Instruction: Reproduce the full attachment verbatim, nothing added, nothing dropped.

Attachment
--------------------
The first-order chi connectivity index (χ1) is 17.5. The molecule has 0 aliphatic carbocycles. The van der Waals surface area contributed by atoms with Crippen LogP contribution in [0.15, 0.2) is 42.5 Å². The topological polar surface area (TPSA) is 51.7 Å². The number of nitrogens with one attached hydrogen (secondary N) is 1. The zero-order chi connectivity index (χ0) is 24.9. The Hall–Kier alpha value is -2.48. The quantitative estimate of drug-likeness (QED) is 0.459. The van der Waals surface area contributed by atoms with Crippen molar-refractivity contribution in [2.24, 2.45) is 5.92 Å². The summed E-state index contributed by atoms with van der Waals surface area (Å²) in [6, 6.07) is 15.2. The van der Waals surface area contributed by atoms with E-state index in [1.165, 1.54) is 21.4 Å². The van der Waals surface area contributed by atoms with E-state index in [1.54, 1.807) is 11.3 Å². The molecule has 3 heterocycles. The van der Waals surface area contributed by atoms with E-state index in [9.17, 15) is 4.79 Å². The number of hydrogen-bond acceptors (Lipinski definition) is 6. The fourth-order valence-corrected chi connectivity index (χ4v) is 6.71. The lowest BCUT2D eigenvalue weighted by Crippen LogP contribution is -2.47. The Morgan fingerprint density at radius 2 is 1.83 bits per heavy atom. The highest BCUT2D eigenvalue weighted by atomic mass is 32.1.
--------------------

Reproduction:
The first-order chi connectivity index (χ1) is 17.5. The molecule has 0 aliphatic carbocycles. The van der Waals surface area contributed by atoms with Crippen LogP contribution in [0.15, 0.2) is 42.5 Å². The topological polar surface area (TPSA) is 51.7 Å². The number of nitrogens with one attached hydrogen (secondary N) is 1. The zero-order chi connectivity index (χ0) is 24.9. The Hall–Kier alpha value is -2.48. The quantitative estimate of drug-likeness (QED) is 0.459. The van der Waals surface area contributed by atoms with Crippen molar-refractivity contribution in [2.24, 2.45) is 5.92 Å². The summed E-state index contributed by atoms with van der Waals surface area (Å²) in [6, 6.07) is 15.2. The van der Waals surface area contributed by atoms with E-state index in [1.165, 1.54) is 21.4 Å². The van der Waals surface area contributed by atoms with E-state index in [1.54, 1.807) is 11.3 Å². The molecule has 3 heterocycles. The van der Waals surface area contributed by atoms with E-state index in [9.17, 15) is 4.79 Å². The number of hydrogen-bond acceptors (Lipinski definition) is 6. The fourth-order valence-corrected chi connectivity index (χ4v) is 6.71. The lowest BCUT2D eigenvalue weighted by Crippen LogP contribution is -2.47. The Morgan fingerprint density at radius 2 is 1.83 bits per heavy atom. The highest BCUT2D eigenvalue weighted by atomic mass is 32.1.